Stevie Louise Marsden, a PHD student from the University of Stirling has been researching a book prize dedicated to Scottish publishing with winning authors including Muriel Spark, A.L. Kennedy and Alasdair Gray.
In 2012 I began working and researching with The Saltire Society, a cultural arts charity based in Edinburgh, Scotland, as part of an Arts and Humanities Research Council funded collaborative doctoral award. My research, which will be presented as a PhD thesis focuses on The Saltire Society’s literary awards, which are Scotland’s longest running series of literary awards specifically for Scottish literature.
Following the termination of the Scottish Investment Mortgage Trust Book Awards in 2013, The Saltire Society Literary Awards remain the only awards dedicated to celebrating the wide spectrum of Scottish literature. As a result, a full understanding of how these awards have grown and continued to develop is particularly intersting and important.
With the help of Creative Scotland, in recent years, The Saltire Society’s Literary Awards have undergone a number of changes, including increasing the number of categories, increasing the prize fund and expanding the award’s ceremony which takes place in November each year (this year’s ceremony takes place in Edinburgh on Friday 27th November, pop it in your diaries!) As of this year awards contain six categories which are fiction, non-fiction, first book, poetry, history and research.
The winner of each category receives £2,000 and become the shortlist for The Saltire Society book of the year award, the winner of which receives an additional £6,000. The key criteria of eligibility for each of the awards is that books are written by authors of Scottish descent or living in Scotland, or deal with the work or life of a Scot, a Scottish question, event or situation.
The first literary award formally established by the society was the ‘Scottish Book of the Year Award’ in 1982. The inaugural award went to Alasdair Gray’s debut novel Lanark and subsequent winners include Muriel Spark, James Robertson, Kate Atkinson and A. L. Kennedy. The society’s first book of the year award was established in 1988 with former winners including Jackie Kay, Ali Smith and Michel Faber.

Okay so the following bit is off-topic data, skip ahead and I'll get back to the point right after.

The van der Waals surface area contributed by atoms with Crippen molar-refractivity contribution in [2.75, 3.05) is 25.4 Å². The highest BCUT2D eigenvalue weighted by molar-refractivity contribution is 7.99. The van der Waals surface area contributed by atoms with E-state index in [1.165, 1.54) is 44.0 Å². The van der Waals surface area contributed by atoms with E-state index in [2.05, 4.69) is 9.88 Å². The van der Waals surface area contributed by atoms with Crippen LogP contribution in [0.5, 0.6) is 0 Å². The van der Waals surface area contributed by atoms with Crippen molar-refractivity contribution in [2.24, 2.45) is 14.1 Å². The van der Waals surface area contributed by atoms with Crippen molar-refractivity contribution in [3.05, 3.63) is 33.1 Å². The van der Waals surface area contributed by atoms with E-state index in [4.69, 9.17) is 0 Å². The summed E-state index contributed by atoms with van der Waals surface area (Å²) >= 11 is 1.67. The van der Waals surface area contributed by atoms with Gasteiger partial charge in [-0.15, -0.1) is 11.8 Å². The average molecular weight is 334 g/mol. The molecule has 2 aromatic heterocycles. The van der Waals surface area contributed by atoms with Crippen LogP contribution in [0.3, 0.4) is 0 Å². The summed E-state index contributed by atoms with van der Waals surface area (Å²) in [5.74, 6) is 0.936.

As well as researching the history of these awards (which involved many, many hours sifting through stacks of archives in the National Library of Scotland!) I have been involved in the administration and management of the awards. This has included working with The Saltire Society’s executive director, Jim Tough, and Programmes Manager Sarah Mason, in implementing the recent changes to the organisation of the society’s awards which has included the introduction of the poetry book of the year award and Scottish publisher of the year award. What’s more, this year sees the expansion of the society’s ‘literary book of the year’ category, into two categories for fiction and non-fiction. We will also be holding simultaneous shortlist announcements in Edinburgh and London for the first time ever this year.
Such developments show The Saltire Society’s dedication to making continual improvements so their series of literary awards reflect contemporary developments in the literary marketplace. With their rich and longstanding history, The Saltire Society literary awards have become an integral part to the UK’s celebration of literary value and achievement.
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